If you look up the the first marriage in the bible, you’ll read about Adam and Eve.  One of the things the author of Genesis writes is, “It is not good for man to be alone, therefore, I will create a helper suitable for him.” As you can imagine, that word “helper” has created a great deal of dialog through the years. But the book of Genesis wasn’t written in English, it was written in Hebrew. And the same Hebrew word for “helper” is often used as a descriptive word for God, such as God is my “strength” or my “help”. It’s not a term for “personal assistant”, but instead a term of relational connectedness and oneness.

That said, I’ve come to recognize Megan as a great sense of strength and encouragement in my life. When I’m going through a really difficult season emotionally, I’ll tell her I need her encouragement. Oftentimes she’ll send middle-of-the-day texts to tell me how much she appreciates me and my support of our family. Sometimes she’ll think of other ways to encourage me. But she only does this because I’ve come to recognize her as a true strength in my life, and my guess is that your spouse would love the opportunity to be your strength as well.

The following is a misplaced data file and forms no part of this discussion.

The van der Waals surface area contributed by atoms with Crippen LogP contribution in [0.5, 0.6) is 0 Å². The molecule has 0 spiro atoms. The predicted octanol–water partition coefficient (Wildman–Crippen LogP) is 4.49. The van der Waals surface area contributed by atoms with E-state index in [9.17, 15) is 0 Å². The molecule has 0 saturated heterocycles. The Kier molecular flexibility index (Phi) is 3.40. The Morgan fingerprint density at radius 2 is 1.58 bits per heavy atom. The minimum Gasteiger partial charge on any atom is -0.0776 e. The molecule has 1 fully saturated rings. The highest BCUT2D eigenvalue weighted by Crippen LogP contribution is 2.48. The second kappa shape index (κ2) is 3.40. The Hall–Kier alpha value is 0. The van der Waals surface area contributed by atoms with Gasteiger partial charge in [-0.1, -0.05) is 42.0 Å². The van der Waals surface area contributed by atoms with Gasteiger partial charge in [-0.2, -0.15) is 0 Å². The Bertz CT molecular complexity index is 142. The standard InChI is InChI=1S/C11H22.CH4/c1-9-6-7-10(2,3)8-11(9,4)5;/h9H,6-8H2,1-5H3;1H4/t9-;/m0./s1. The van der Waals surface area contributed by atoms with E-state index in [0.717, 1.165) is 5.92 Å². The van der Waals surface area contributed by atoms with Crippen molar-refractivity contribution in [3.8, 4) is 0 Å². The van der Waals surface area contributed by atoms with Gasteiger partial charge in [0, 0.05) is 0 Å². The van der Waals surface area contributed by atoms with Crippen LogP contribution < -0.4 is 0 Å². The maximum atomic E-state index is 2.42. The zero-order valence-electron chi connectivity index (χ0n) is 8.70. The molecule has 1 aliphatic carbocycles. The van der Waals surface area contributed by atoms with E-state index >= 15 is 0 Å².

2) Understand the freedom that comes with being open (emotionally)

I live in a world of full-time ministry. In this world I’m often tempted to think that nobody else really knows what my life is like, and that only those who are involved in ministry full-time “really” know the difficulties in this profession. The truth is, I think this is often a cop-out thought process that all men struggle with from time to time. We think about raising a family, providing for the same family, taking the next step in our career, etc.  In time all of these thoughts weigh on us. To make things worse, our culture tells us that we need to “man-up” and deal with things like men – though nobody ever really explains what that means.